Stories from the Archives

A series of explorations and stories from The Cleveland Orchestra's past and a look at traditions and innovations that inform the Orchestra's performances today.

2020

Still Second to None: On the Fiftieth Anniversary of George Szell’s Death

From his appointment as Musical Director and Conductor of The Cleveland Orchestra in 1946 until his death on July 30,1970, George Szell was the inescapable, dominating presence in Cleveland’s musical life.

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2019

The Mother of The Cleveland Orchestra: Adella Prentiss Hughes

This month, we celebrate the 150th birthday of Adella Prentiss Hughes, whose vision, determination, and largesse led to the founding of The Cleveland Orchestra in 1918.

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Opening the Doors: Celebrating 50 Years of Key and Family Concerts

From his appointment as Musical Director and Conductor of The Cleveland Orchestra in 1946 until his death on July 30,1970, George Szell was the inescapable, dominating presence in Cleveland’s musical life.

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A Gift Befitting Success: Wagner's Baton

Upon returning from its first European tour in 1957, The Cleveland Orchestra was greeted at Severance Hall by throngs of proud Clevelander – and an opulent baton purportedly used by Richard Wagner to conduct his first performance of Beethoven’s Ninth Symphony in Vienna in 1843.

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Rychtarik’s Cleveland Operas: The Birth of Modern Stage Design

A romantic story of artistry if ever there were one, Richard Rychtarik’s rise to prominence as one of the world’s foremost stage designers traces a vibrant trajectory of displacement, disenfranchisement, ingenuity, and artistic conviction that revolves around Cleveland.

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Can a Grammy Spell Trouble?

At the twelfth annual awards ceremony in 1970, The Cleveland Orchestra under Pierre Boulez received its first Grammy for its recording of Debussy’s Images Pour Orchestra with Columbia Records. And although little ink seems to have been spilled on the accolade, plenty was said about what success in the recording industry would entail for performance back home.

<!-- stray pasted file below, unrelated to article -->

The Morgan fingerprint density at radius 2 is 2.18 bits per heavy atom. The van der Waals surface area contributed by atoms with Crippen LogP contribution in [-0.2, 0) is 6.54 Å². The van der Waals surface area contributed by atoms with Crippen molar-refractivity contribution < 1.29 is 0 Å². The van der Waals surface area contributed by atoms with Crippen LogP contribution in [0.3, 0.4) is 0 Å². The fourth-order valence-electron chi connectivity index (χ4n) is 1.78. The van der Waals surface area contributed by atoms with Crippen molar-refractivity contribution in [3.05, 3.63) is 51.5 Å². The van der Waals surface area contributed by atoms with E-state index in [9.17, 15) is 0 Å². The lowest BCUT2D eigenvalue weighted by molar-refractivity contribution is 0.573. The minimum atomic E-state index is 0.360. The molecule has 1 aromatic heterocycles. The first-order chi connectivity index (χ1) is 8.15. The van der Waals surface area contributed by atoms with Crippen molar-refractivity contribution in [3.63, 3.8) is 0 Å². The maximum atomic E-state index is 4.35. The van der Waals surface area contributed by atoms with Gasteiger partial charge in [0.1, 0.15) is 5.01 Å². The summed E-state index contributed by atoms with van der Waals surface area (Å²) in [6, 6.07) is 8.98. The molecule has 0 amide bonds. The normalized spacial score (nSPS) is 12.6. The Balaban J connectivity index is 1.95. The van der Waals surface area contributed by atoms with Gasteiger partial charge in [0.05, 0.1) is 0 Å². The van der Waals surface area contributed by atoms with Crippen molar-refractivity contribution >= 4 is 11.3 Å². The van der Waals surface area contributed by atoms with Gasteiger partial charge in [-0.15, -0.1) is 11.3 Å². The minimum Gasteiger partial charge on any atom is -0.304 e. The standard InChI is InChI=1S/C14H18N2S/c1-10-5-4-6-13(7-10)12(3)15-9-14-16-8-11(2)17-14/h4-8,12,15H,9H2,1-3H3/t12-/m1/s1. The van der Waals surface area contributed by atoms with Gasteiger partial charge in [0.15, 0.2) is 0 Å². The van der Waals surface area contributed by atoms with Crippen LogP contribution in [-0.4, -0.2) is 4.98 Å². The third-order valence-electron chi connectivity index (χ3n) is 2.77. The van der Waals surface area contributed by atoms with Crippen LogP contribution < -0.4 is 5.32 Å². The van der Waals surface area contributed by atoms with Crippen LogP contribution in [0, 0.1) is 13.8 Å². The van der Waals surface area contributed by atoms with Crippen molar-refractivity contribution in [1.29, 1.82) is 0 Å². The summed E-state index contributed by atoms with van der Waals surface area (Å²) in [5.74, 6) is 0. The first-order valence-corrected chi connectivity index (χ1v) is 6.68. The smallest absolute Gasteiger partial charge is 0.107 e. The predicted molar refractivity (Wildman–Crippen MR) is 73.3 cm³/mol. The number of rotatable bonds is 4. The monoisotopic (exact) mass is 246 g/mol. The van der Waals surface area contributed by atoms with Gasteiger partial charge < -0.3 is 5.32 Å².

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Stravinsky and the Fashion Revolution of 1916

In The Cleveland Orchestra Archives, a single scrapbook usually contains press clippings related to the better part of a season. But the press surrounding the promised arrival of the Ballet Russe occupies a book of its own.

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2018

A Holiday Favorite Gets a Twist: Robert Page and his Messiah Sing-Alongs

“Have you always secretly wanted to perform with The Cleveland Orchestra?” read the headline of a 1974 Plain Dealer article announcing Page’s plans to put on a sing-along of the iconic holiday work, a tradition carried on until 1984.

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The Szell Shell

As any player of Szell’s orchestra would attest, the conductor had an uncompromising ear grounded in a strong understanding of acoustics and sound technologies. Not even professional decorum precluded his implacable pursuit for the orchestra he envisioned.

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A “Martyred Opera” Comes to Cleveland

Perhaps no cultural history informs the modern political trajectory as well as that of opera. From its inception, governments and subversive factions alike have capitalized on the opera as a vehicle for allegorical commentary on urgent contemporary issues.

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Of "Monstrous Sounds" and Music History

“Good art lasts forever,” goes the age-old adage. It was in pursuit of the elusive recipe for timelessness that parodist and literary critic Cyril Connolly penned his 1948 Enemies of Promise, a how-to manual on creating immortal art. The primary ingredient, he concluded? Ugliness.

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2017

A Tale of Three Oboists

Philip Kirchner, Marc Lifschey, and John Mack. These three have helped shape the sound of The Cleveland Orchestra, and are legendary members of its history.

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2016

Bohuslav Martinů: Czech Composer, Citizen of the World, and Cleveland Favorite

“Have you always secretly wanted to perform with The Cleveland Orchestra?” read the headline of a 1974 Plain Dealer article announcing Page’s plans to put on a sing-along of the iconic holiday work, a tradition carried on until 1984.

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Photos from Finland: Sibelius, Szell, and The Cleveland Orchestra

Jean Sibelius’s Symphony No. 2 in D major is certainly a popular work — to date, The Cleveland Orchestra has performed the piece an impressive 152 times.

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A Song of Flight and Fire: Stravinsky’s Firebird

In 1982, to celebrate the 100th anniversary of Igor Stravinsky’s birth, the Junior Committee of The Cleveland Orchestra commissioned a children’s book based on his first ballet, The Firebird (1910).

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Oistrakh, Rostropovich, and Szell, Oh My!